What Do Sales Leaders Want From Marketing?
Sales and marketing alignment is a hot topic. And rightly so!
Complete chaos and frustration can come from B2B marketing and sales not being on the same page. Yet all too often sales and marketing are treated as two separate entities.
It pays for these two departments to work in synergy. Jonathon Ilett, Cognism's VP UK&I says one of his biggest priorities is alignment with marketing.
“Sales and marketing need to be working towards a common KPI. For us at Cognism, that’s done on revenue. That’s how we make sure everyone is singing from the same hymn sheet.”
A disconnect between marketing and sales often happens when the two have different priorities or targets.
So, the teams are working towards the shared goal of revenue. What now? How can marketing activities have a positive impact on sales performance?
First, it helps to understand a few things:
- What do sales leaders actually want from their company’s marketing team?
- What do sales consider the vital marketing activities that impact the sales org to be?
- What marketing metrics do sales leaders actually care about?
Keep reading below to find out more!!
What do sales need from marketing?
If we boil this question down to the fundamentals, B2B sales teams want a continuous pipeline of people to speak to. And the more qualified and high intent these people are, the better.
Aaron Ross says:
“You need leads that are going to convert. I want fewer, better leads that will be a good use of my sales teams’ time. I want help making quota.”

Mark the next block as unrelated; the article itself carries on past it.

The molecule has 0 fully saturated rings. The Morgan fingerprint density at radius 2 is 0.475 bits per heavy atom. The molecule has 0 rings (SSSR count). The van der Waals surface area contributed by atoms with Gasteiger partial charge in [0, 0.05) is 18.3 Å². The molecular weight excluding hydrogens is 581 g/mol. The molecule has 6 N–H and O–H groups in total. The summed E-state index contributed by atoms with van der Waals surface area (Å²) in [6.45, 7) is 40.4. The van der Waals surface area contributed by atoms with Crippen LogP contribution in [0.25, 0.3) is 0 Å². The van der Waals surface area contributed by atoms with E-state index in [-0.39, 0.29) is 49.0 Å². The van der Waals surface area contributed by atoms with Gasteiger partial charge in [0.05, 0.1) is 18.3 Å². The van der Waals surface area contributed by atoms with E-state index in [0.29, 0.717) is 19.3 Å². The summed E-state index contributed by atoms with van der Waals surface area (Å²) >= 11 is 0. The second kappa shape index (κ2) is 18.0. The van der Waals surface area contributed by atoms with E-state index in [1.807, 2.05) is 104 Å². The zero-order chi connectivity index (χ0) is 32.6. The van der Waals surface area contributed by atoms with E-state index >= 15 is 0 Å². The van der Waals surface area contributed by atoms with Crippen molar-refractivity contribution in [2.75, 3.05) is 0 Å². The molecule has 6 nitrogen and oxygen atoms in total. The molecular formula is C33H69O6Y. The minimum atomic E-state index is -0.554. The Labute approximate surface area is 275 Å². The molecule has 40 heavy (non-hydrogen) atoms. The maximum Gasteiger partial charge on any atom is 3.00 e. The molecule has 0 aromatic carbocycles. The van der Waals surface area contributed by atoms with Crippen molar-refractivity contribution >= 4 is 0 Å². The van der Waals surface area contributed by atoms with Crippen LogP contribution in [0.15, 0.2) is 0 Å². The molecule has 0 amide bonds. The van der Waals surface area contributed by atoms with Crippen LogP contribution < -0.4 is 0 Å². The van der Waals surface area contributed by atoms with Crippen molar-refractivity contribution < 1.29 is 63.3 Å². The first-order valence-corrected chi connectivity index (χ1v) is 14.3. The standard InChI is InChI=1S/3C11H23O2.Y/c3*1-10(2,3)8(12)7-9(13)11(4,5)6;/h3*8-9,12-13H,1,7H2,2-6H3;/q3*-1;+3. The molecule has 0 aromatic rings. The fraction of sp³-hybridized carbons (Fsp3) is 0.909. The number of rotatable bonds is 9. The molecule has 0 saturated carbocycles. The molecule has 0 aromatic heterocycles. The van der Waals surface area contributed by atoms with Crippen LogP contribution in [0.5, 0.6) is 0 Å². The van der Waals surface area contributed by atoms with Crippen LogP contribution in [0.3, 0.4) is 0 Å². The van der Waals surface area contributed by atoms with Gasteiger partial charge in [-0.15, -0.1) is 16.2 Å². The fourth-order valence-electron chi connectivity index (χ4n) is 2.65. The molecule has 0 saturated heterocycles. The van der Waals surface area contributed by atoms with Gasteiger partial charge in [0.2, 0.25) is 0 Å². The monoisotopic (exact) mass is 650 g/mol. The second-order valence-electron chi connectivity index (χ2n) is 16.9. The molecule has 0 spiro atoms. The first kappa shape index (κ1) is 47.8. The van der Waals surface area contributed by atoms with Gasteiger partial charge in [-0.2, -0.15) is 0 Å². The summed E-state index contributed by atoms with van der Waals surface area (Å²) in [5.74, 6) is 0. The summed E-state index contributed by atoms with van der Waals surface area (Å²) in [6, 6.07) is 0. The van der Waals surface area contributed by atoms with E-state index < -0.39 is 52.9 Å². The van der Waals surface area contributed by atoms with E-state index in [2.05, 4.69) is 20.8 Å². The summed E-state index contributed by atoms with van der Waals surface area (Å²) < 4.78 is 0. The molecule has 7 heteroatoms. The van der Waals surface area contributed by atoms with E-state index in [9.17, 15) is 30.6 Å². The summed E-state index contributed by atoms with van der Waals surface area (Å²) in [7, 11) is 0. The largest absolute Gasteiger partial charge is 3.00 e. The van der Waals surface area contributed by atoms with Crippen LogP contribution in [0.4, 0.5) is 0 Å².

A salesperson’s time is precious. Each passing minute could be extra time spent having a sales conversation. So sales want help narrowing sights on the ‘right’ people to speak to that will maximise revenue.
Ryan Reisert explains:
“I don’t want leads generated from content downloads because those tend to have no intent to buy. I want the people who are ready to talk to my sales team.”
Ryan argues that a list of leads in this form is no different to buying a cold list for outreach.
“Friction can come between marketing and sales if there’s misalignment on the quality of leads being passed to sales. It should be quality over volume.”
“I want good old fashioned BANT qualified leads. I want people with the budget, with the authority to make the decision, with a need for my product at the time we speak.”
So it makes sense to develop a quality test. Sales and marketing should agree on what a qualified lead looks like for your org.
When you imagine sales teams, you might think they only care about bringing in net new logos. But Jonathon says one of the main things he needs from marketing is a focus on retention and lifetime value.
“In today’s climate, I need marketing to be looking at existing customers. It’s much harder to bring in new business than it is to retain and expand on existing business.”
“Especially in enterprise organisations where there’s a huge opportunity for growth.”